Developers can use the cloud to deploy and run applications and to store data. On-premises applications can still use cloud–based resources. For example, an application located on an on-premises server, a rich client that runs on a desktop computer, or one that runs on a mobile device can use storage that is located on the cloud.
Windows Azure abstracts hardware resources through virtualization. Each application that is deployed to Windows Azure runs on one or more Virtual Machines (VMs). These deployed applications behave as though they were on a dedicated computer, although they might share physical resources such as disk space, network I/O, or CPU cores with other VMs on the same physical host. A key benefit of an abstraction layer above the physical hardware is portability and scalability. Virtualizing a service allows it to be moved to any number of physical hosts in the data center. By combining virtualization technologies, commodity hardware, multi-tenancy, and aggregation of demand, Microsoft can achieve economies of scale. These generate higher data center utilization (that is, more useful work-per-dollar hardware cost) and, subsequently, savings that are passed along to you.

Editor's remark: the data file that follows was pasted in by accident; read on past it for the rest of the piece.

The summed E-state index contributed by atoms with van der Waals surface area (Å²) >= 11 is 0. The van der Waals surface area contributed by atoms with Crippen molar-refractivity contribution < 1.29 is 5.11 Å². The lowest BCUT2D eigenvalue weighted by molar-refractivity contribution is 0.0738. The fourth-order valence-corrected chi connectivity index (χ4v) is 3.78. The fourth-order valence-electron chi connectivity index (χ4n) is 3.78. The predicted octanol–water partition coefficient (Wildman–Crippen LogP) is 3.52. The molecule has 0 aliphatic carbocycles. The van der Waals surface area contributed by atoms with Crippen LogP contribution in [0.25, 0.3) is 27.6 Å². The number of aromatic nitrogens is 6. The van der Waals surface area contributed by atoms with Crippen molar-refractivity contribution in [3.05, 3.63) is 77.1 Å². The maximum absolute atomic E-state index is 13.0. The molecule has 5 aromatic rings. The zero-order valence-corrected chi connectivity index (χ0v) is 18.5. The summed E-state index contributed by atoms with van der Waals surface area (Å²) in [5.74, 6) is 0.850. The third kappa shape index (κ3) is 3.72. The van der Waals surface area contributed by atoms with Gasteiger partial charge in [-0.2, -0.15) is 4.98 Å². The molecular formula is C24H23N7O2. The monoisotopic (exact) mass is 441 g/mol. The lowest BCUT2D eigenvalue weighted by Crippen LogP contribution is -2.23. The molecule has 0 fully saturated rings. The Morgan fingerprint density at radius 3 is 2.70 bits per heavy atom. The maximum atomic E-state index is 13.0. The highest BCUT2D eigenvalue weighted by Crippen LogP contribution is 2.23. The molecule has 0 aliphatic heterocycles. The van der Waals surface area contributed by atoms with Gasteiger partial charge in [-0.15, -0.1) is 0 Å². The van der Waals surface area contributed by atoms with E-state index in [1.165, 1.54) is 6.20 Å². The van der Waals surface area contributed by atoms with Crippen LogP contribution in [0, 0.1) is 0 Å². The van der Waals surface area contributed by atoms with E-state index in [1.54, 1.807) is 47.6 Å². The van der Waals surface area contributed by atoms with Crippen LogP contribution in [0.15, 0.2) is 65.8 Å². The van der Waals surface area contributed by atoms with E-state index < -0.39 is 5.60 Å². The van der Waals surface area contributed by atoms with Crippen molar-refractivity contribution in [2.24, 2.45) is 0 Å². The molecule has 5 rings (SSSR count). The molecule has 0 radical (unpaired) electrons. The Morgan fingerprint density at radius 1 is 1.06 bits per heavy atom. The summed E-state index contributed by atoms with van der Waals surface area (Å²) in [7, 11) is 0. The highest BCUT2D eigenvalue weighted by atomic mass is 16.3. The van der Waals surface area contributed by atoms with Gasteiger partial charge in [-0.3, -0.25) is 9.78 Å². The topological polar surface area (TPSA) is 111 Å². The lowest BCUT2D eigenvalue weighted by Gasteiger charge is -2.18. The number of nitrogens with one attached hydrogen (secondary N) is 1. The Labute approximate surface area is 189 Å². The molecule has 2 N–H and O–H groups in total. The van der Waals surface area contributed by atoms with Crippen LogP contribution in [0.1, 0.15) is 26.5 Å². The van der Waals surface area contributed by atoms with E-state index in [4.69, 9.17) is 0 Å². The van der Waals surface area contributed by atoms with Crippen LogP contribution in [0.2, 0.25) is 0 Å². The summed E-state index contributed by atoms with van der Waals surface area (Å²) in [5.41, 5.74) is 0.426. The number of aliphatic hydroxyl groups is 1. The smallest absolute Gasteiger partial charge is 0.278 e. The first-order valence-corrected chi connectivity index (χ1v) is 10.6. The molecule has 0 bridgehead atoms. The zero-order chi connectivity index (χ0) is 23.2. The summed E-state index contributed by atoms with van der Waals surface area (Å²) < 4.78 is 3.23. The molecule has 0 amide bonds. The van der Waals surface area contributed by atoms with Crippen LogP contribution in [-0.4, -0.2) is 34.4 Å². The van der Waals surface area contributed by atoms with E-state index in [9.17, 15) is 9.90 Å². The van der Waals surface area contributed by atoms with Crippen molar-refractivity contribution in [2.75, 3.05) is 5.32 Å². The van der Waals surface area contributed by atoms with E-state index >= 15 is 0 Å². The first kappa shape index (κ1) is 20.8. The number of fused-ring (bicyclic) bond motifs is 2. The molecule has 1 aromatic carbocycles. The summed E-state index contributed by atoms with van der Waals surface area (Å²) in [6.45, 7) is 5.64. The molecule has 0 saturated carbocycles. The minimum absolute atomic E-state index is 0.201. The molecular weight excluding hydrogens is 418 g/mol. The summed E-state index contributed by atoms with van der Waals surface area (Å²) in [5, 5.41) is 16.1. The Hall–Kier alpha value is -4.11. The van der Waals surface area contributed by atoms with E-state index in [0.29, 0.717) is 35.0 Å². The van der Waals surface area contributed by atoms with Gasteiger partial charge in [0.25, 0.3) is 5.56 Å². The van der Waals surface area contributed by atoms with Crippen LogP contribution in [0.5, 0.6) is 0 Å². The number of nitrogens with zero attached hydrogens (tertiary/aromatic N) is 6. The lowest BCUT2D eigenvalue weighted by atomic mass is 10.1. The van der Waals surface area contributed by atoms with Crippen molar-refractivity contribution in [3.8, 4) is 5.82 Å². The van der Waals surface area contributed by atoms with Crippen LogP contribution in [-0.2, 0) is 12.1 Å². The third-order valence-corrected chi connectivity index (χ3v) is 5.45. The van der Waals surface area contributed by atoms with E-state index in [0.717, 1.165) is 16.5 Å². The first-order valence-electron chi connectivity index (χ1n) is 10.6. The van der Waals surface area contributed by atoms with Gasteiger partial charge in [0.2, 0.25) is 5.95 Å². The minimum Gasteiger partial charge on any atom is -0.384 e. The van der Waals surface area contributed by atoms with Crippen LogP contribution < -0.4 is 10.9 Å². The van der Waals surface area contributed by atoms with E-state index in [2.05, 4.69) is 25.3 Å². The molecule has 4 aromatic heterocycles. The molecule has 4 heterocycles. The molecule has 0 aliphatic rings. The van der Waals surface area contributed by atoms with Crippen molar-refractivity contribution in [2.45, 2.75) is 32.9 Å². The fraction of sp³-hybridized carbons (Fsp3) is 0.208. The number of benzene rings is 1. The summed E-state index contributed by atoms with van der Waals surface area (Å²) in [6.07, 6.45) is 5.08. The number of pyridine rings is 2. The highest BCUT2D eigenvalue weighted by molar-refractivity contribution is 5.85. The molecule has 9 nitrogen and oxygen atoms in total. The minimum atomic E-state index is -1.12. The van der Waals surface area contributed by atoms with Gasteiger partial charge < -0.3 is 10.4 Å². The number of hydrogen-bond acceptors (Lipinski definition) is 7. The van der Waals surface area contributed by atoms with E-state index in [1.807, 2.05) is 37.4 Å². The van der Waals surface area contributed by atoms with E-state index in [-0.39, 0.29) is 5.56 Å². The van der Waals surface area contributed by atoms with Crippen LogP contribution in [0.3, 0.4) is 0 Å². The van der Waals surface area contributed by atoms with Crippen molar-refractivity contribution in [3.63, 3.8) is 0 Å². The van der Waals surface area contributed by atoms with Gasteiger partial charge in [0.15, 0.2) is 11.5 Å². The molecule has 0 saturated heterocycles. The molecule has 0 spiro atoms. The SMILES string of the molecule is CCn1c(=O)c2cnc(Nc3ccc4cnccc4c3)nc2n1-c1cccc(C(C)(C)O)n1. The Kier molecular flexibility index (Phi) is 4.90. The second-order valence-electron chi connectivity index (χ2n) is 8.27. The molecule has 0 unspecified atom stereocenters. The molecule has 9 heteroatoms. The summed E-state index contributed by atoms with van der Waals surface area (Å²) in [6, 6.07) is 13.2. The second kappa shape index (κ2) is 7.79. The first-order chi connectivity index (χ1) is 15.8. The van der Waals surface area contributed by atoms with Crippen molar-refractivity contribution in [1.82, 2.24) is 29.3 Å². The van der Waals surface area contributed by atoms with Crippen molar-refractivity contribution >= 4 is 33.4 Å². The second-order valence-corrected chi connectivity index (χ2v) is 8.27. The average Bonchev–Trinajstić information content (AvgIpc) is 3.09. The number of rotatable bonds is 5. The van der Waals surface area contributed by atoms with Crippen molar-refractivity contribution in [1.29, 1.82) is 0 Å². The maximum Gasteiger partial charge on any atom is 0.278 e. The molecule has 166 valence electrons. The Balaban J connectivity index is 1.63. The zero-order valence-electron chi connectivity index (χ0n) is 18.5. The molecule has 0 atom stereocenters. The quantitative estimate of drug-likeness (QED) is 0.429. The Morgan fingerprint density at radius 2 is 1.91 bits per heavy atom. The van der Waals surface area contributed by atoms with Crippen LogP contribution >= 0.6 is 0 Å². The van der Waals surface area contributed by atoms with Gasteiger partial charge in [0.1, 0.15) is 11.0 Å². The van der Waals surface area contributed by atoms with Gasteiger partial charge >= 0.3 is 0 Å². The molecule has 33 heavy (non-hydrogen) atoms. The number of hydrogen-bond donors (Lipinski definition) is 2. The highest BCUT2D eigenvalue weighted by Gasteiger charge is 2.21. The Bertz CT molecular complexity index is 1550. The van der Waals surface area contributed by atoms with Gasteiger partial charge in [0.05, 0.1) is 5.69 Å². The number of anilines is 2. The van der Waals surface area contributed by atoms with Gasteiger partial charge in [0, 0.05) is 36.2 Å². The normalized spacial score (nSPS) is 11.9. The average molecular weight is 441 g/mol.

Virtualization also allows you to have both vertical scalability and horizontal scalability. Vertical scalability means that, as demand increases, you can increase the number of resources, such as CPU cores or memory, on a specific VM. Horizontal scalability means that you can add more instances of VMs that are copies of existing services. All these instances are load balanced at the network level so that incoming requests are distributed among them.
At the time of this writing, the Windows Azure platform includes two main components: Windows Azure itself and Windows Azure SQL Database.
Windows Azure provides a Microsoft Windows® Server-based computing environment for applications and persistent storage for both structured and unstructured data, as well as asynchronous messaging. It also provides a range of services that help you to connect users and on-premises applications to cloudhosted applications, manage authentication, and implement data management and related features such as caching.
Windows Azure SQL Database is essentially SQL Server® provided as a service in the cloud.
Windows Azure also includes a range of management services that allow you to control all these resources, either through a web-baseduser interface (a web portal) or programmatically. In most cases there is a REST-based API that can be used to define how your services will work. Most management tasks that can be performed through the web portal can also be achieved using the API.
Finally, there is a comprehensive set of tools and software development kits (SDKs) that allow you to develop, test, and deploy your applications. For example, you can develop and test your applications in a simulated local environment, provided by the Compute Emulator and the Storage Emulator. Most tools are also integrated into development environments such as Microsoft Visual Studio®. In addition, there are third-party management tools available.